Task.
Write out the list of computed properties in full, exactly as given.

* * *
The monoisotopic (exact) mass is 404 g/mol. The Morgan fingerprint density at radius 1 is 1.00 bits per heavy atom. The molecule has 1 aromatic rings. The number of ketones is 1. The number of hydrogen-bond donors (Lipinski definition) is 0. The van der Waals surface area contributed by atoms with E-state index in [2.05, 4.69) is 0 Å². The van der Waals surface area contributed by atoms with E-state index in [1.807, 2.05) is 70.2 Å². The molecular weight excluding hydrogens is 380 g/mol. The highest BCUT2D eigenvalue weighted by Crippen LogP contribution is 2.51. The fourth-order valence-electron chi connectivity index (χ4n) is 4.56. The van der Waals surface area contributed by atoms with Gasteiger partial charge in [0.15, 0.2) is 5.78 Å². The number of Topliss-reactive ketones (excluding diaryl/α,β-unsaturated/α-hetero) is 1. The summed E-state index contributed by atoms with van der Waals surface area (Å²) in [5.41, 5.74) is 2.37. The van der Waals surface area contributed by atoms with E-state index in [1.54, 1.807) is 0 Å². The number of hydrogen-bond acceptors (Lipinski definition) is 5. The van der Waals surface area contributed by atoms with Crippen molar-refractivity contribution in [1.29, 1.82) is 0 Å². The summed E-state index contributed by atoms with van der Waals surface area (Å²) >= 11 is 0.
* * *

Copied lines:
The monoisotopic (exact) mass is 404 g/mol. The Morgan fingerprint density at radius 1 is 1.00 bits per heavy atom. The molecule has 1 aromatic rings. The number of ketones is 1. The number of hydrogen-bond donors (Lipinski definition) is 0. The van der Waals surface area contributed by atoms with E-state index in [2.05, 4.69) is 0 Å². The van der Waals surface area contributed by atoms with E-state index in [1.807, 2.05) is 70.2 Å². The molecular weight excluding hydrogens is 380 g/mol. The highest BCUT2D eigenvalue weighted by Crippen LogP contribution is 2.51. The fourth-order valence-electron chi connectivity index (χ4n) is 4.56. The van der Waals surface area contributed by atoms with Gasteiger partial charge in [0.15, 0.2) is 5.78 Å². The number of Topliss-reactive ketones (excluding diaryl/α,β-unsaturated/α-hetero) is 1. The summed E-state index contributed by atoms with van der Waals surface area (Å²) in [5.41, 5.74) is 2.37. The van der Waals surface area contributed by atoms with E-state index in [1.54, 1.807) is 0 Å². The number of hydrogen-bond acceptors (Lipinski definition) is 5. The van der Waals surface area contributed by atoms with Crippen molar-refractivity contribution in [1.29, 1.82) is 0 Å². The summed E-state index contributed by atoms with van der Waals surface area (Å²) >= 11 is 0.